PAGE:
Just what we need, another bubble. Don't the idiots in Washington comprehend what the last three bubbles did to us: internet; housing; commodities.

    Next bubbles to burst: commercial real estate (bursting); treasury bond market (poised); housing bubble (phase two)...
    Nov 3, 2009. 03:03 PM | 1 Like Like |Link to Comment
  • Where Is the Gaming Industry Headed? [View article]
    Seth: So do you buy Electronic Arts here, or is EA going bankrupt soon?
    Nov 3, 2009. 02:47 PM | Likes Like |Link to Comment
  • Gold Is Not in a Bull Market [View article]
    I think the secret as far as whitewashing the inflation figure has been to overweight the salary/income component -- with all the high paying manufacturing jobs sent overseas, and American wages moving sideways or down since 1973 -- of course it looks like there's no inflation. College tuition is up 1600% in 20 years; auto cost are up over 1,000%; housing, until recently, was obscene; medical costs ARE obscene.

    By whitewashing the inflation numbers, the Fed could keep seducing more borrowing, inflating prices further and shifting more and more money from consumers into the hands of the banks. It's a nice job if you can get it.


    On Nov 02 03:08 PM Chancer wrote:

    > If you believe there is no inlfation, you have to believe the U.S.
    > government?
    >
    > Do you believe the U.S. government?
    >
    > I believe the low (government) inflation numbers are tainted by the
    > drop in both oil prices and housing prices.
    >
    > But how about food prices? How about utility prices? How about the
    > price of about everything else we buy?
    >
    > Either the price is increasing or "they" are down sizing packages
    > and services and selling for old price.
    Nov 3, 2009. 12:57 PM | Likes Like |Link to Comment
  • Warren Buffet vs Indian Central Bank.  [View instapost]
    2010 will be the REAL beginning of the Dark Night of the Soul. The Indian master will trump the American Master, Mister Buffet.
    Nov 3, 2009. 10:46 AM | Likes Like |Link to Comment
  • Prices of investment-grade commercial real estate rose 4.4% in Q3, according to MIT CRE's transaction-based index, possibly signaling an end to the sector's year-long downward spiral. "One quarter does not a trend make and we are still well below normal trading volume," David Geltner, director of research at MIT/CRE, said. "Nevertheless, this is the strongest sign of a bottom that we've had in two years."  [View news story]
    WHAT? Is this April 1?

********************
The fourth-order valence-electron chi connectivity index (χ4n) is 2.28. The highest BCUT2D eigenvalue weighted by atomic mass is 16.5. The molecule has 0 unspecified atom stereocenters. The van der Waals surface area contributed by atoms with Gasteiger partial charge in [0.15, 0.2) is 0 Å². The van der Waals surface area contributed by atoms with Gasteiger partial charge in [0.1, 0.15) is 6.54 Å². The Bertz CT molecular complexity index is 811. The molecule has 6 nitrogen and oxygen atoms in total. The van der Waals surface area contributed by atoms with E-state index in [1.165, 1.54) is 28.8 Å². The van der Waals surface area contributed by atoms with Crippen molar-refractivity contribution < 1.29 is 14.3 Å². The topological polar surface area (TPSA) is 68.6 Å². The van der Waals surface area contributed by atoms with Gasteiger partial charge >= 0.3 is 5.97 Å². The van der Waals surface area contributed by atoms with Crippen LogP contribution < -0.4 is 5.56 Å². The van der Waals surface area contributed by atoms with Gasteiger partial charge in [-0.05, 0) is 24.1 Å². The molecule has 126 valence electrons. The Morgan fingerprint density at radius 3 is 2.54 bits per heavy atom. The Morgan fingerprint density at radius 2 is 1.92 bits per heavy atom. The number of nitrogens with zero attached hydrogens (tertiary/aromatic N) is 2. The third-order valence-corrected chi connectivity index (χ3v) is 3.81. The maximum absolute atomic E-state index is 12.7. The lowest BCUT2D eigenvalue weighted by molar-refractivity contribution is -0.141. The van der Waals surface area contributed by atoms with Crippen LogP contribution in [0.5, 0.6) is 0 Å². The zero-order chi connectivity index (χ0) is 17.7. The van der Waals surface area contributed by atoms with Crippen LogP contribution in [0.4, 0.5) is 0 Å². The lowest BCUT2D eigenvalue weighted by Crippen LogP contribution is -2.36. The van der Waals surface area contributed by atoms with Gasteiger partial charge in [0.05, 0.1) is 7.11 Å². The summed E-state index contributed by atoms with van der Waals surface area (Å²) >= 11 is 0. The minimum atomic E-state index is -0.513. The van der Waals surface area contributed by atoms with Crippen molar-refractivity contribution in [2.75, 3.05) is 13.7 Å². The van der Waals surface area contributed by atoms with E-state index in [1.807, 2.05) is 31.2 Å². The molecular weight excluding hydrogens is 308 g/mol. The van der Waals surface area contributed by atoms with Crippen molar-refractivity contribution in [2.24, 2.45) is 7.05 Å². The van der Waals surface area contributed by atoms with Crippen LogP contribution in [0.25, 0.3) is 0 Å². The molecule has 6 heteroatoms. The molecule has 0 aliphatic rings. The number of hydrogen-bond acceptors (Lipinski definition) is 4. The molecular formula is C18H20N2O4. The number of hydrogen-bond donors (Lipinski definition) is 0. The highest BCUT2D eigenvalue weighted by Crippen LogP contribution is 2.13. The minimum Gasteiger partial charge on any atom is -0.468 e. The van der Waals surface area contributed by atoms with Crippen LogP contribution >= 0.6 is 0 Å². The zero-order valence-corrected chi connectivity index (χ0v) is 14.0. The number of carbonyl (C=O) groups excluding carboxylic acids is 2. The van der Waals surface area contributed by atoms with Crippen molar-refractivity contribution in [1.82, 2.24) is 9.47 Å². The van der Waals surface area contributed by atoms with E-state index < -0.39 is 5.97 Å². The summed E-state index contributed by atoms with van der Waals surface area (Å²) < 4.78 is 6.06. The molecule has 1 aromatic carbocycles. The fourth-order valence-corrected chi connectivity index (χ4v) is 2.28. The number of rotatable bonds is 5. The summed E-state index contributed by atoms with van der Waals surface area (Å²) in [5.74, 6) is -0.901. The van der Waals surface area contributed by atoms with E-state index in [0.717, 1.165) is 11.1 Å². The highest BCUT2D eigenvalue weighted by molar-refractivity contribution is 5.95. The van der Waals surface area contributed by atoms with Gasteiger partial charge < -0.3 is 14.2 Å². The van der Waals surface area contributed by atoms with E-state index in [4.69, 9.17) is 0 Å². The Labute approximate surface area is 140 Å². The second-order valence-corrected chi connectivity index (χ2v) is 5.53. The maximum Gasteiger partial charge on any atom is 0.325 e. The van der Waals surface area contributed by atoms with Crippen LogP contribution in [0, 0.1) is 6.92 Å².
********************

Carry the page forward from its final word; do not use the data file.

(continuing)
Nov 3, 2009. 10:42 AM | 2 Likes Like |Link to Comment
  • Global Markets in Review: Reversal in Financial Markets [View article]
    Ultrashort ETFs making long-term bottoms. This is bad news for stock indexes.

    seekingalpha.com/insta...

    Global short ETFs (EUM, Emerging Markets) is ready to rise. Russia, Turkey, India, Indonesia indexes pointing down.
    Nov 3, 2009. 07:44 AM | Likes Like |Link to Comment
  • Wall Street Breakfast: Must-Know News [View article]
    Ultrashort ETF's seem to be making long-term bottom here. This is not good news for stocks.

    seekingalpha.com/insta...

    EUM, Short Emerging Markets Stock Index ETF, is also finally turning positive. India, Indonesia, Russia, Turkey indices are point lower.
    Nov 3, 2009. 07:42 AM | 7 Likes Like |Link to Comment
  • Tuesday Outlook: Commodities, Global Markets [View article]
    Why are Ultrashort ETFs making bottoms in their charts?

    seekingalpha.com/insta...

    Looks like the rally is over -- unless Boom Boom Bernanke has more magic up his sleeve (and unless a higher federal deficit is the way one defeats involvency).

    Boom Boom is walking a tightrope between deflation and inflation and the tight-rope is called Stagflation. We won't have the inflation we had in 1970's because Americans cannot afford to borrow all the money that's floating around today. In the 70's Americans were relatively solvent, and so they chased the bankers tail all around the block. In the 1930's and today, we have too much debt to participate in the game of 'be seduced by the banks and become a debt-slave'.
    Nov 3, 2009. 07:37 AM | 3 Likes Like |Link to Comment
  • The Stock Market Sure Isn't Dull Anymore [View article]
    Stocks sinking; ultrashort ETFs making bottoms:

    seekingalpha.com/insta...

    I guess we all know what that means.
    Nov 3, 2009. 07:24 AM | Likes Like |Link to Comment